Should we refrain from amending the Constitution because it's sacred and the Framers knew what they were doing? I don't buy this particular argument against the Federal Marriage Amendment at all. I agree with Jonah Goldberg that this sort of claim is a non-starter, especially if you believe in a "living Constitution" that responds to the times.

Indeed, the argument for amending the Constitution through Article V is at least as strong as the argument for allowing Article III judges to change constitutional meanings through interpretation, because Article V itself specifies a democratic process for amendment.
"At least as strong." Well, that's something, I guess. On a similar note, I'd say that under our Constitution, the argument for allowing Congress to declare war is at least as strong as the argument for giving the President sole discretion in that area.

Goldberg makes a further point, with which Balkin disagrees:
By the way, I'm singling out liberals for a reason. Conservatives who oppose amending the Constitution are against the sort of judicial activism that rewrites the meaning of the Constitution while leaving the text unchanged. There's nothing inconsistent about being against judicial activism and against "tinkering" with the Constitution through the amendment process. You can't say the same about liberals who see the Constitution as if it were Felix the Cat's magic bag from which they can pull out any public policy they want.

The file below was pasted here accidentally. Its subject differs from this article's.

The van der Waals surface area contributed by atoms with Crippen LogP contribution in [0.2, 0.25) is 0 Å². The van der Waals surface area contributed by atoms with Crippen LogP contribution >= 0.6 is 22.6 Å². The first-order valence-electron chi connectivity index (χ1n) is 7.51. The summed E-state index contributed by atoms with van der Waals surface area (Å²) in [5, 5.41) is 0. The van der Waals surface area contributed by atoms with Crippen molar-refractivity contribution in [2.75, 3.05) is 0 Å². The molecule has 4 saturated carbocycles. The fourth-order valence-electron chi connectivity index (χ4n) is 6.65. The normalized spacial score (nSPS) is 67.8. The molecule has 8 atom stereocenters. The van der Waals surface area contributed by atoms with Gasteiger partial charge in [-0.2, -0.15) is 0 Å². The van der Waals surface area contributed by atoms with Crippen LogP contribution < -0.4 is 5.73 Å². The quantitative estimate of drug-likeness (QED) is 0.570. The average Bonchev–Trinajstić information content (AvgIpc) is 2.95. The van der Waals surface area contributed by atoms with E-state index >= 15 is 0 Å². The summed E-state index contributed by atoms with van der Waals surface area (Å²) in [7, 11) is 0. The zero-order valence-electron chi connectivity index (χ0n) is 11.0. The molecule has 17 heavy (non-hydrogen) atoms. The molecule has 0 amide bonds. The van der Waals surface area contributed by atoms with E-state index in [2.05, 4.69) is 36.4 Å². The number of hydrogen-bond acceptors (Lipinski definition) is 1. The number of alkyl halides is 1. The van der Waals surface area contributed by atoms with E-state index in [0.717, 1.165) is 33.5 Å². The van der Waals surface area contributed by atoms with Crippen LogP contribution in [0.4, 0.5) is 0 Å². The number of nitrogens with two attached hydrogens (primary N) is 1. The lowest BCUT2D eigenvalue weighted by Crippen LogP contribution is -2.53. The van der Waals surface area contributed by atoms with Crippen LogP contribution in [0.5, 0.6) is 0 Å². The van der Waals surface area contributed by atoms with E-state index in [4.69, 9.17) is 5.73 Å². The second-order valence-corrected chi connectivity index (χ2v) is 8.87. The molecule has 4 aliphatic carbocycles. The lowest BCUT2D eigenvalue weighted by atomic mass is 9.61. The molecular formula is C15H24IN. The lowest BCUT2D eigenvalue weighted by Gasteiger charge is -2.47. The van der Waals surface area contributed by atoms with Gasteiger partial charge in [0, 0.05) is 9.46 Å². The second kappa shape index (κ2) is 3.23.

Balkin responds by saying that conservatives are guilty of the same sort of hypocrisy:
Like many people, Jonah fails to realize that liberals have no monopoly on judicial activism. Conservatives, if anything, have a much longer history of reading their values into the Constitution. Here are only a few examples: The decision in Dred Scot v Sanford striking down the Missouri Compromise and holding that blacks could never be citizens, the gutting of the Fourteenth Amendment's Privileges or Immunities Clause in the Slaughterhouse Cases less than five years after the Amendment was ratified; striking down the Civil Rights Act of 1875, which was passed by the very same Congress that passed the Fourteenth Amendment, in the Civil Rights Cases; the creation of the police power jurisprudence of the Lochner Era which selectively struck down labor laws that conservatives didn't like; striking down the federal income tax in the Pollock case; reading the words "other states" in the Eleventh Amendment to mean "other states or same state" in Hans v. Louisiana; the creation of the exception to Hans in Ex Parte Young when Hans turned out to prevent conservative judges from enjoining laws that were inconsistent with their laissez-faire values; the manufacture of federalism doctrines out of whole cloth in National League of Cities v. Usery; and, after National League of Cities was overruled, the creation of new federalism doctrines out of whole cloth to the same effect in Seminole Tribe and Alden v. Maine; the manufacture of the "congruent and proportional" test and its use to limit civil rights legislation in Kimel and Garrett; the continued development of commercial speech doctrine to limit government power to regulate advertising; and last but not least, the application of strict scrutiny to race conscious affirmative action in the face of evidence that the Fourteenth Amendment was not intended or written to enforce a colorblind Constitution.